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How the Pope is Elected

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published: 2/5/05
updated: 6/27/13

Books on Papal Elections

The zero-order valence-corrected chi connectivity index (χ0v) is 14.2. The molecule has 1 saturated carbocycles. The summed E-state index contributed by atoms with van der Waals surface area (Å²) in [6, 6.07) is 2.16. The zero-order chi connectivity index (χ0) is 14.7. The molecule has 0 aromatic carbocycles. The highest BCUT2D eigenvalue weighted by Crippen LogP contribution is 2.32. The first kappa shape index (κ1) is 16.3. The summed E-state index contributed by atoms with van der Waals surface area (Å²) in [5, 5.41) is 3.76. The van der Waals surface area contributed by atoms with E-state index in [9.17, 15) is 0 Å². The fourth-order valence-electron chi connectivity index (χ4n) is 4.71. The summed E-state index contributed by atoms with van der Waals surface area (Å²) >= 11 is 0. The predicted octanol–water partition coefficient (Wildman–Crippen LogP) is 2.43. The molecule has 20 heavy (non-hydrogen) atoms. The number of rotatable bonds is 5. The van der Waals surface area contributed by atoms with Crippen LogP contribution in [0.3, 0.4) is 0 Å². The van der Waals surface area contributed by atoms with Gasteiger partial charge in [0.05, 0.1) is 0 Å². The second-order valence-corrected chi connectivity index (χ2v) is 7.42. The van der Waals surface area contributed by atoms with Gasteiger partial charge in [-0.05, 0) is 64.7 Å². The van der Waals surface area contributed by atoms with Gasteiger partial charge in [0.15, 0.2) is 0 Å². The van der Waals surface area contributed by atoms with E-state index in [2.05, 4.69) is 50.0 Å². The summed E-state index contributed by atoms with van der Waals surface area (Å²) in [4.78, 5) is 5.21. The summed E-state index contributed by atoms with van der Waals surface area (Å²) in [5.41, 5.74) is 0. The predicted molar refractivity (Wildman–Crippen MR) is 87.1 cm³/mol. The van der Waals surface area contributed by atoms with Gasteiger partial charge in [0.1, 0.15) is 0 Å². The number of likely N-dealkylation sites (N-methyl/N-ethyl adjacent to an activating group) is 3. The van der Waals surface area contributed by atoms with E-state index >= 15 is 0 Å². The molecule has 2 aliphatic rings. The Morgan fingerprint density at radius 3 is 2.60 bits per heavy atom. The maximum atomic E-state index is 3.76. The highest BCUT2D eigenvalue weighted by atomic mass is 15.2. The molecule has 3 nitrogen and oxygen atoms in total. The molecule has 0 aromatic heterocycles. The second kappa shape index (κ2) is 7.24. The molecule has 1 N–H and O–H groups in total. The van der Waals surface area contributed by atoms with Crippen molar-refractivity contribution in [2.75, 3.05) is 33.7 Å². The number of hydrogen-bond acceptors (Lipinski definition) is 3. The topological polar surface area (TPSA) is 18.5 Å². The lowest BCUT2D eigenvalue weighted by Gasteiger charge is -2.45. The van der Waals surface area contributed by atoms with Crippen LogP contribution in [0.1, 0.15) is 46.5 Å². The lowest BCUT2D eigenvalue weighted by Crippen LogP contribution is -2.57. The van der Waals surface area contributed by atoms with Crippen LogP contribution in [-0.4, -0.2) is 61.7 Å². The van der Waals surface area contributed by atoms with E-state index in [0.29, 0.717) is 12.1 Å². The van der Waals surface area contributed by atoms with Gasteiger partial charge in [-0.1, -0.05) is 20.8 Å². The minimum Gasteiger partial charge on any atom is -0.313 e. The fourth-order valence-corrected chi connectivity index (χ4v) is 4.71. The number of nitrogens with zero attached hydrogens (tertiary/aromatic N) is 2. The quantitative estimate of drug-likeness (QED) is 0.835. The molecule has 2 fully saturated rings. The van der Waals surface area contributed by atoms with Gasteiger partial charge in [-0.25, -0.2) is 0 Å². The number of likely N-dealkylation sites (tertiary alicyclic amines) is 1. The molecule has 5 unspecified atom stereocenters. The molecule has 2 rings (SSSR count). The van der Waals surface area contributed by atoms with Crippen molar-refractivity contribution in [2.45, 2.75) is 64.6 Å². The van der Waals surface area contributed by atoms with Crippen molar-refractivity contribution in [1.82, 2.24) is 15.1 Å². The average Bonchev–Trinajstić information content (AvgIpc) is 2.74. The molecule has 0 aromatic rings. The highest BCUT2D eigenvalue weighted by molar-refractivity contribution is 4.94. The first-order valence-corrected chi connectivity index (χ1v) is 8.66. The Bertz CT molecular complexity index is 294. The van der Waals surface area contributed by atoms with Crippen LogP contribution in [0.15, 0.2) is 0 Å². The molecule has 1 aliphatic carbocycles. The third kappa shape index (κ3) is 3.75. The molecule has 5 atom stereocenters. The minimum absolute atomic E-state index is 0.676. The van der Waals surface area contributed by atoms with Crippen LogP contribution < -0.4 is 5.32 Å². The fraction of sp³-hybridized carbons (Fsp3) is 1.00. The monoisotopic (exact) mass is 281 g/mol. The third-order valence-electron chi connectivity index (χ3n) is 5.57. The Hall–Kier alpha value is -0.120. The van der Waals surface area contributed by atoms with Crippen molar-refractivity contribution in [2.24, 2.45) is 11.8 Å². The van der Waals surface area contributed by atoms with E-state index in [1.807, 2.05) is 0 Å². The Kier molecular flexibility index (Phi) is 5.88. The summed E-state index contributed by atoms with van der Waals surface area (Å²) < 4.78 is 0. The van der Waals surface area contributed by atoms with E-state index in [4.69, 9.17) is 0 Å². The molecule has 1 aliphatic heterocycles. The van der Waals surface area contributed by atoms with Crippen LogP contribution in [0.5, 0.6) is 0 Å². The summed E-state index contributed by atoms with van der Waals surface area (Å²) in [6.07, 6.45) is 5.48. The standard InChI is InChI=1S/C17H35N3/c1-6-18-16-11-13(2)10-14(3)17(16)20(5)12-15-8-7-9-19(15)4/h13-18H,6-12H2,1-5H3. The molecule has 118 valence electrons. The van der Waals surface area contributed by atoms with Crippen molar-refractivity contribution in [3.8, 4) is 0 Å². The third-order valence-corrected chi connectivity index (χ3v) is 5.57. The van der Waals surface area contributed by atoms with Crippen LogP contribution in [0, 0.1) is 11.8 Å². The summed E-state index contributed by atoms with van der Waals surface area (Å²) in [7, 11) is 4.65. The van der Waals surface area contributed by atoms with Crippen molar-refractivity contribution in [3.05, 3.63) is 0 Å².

The period between the death of one pope and the election of the next is governed by complex and detailed procedures with a long history. In the case of a deceased pope (the pope can resign, though it is extremely rare), the papal funeral lasts for nine days. No later than 20 days after the pope's death, the next pope is elected by 120 cardinals (high-ranking bishops appointed by the pope). Voting is done by secret ballot in conclave, a locked meeting in the Sistine Chapel of St. Peter's Basilica in the Vatican. A two-thirds majority plus one must be reached to elect a pope. For centuries, popes have been selected from among the cardinals, though any Catholic man qualifies. When a pope has been elected, the ballots are burned, causing white smoke to appear above the Vatican. If a vote has failed to reach a majority, water or a chemical is added so that the smoke is black.

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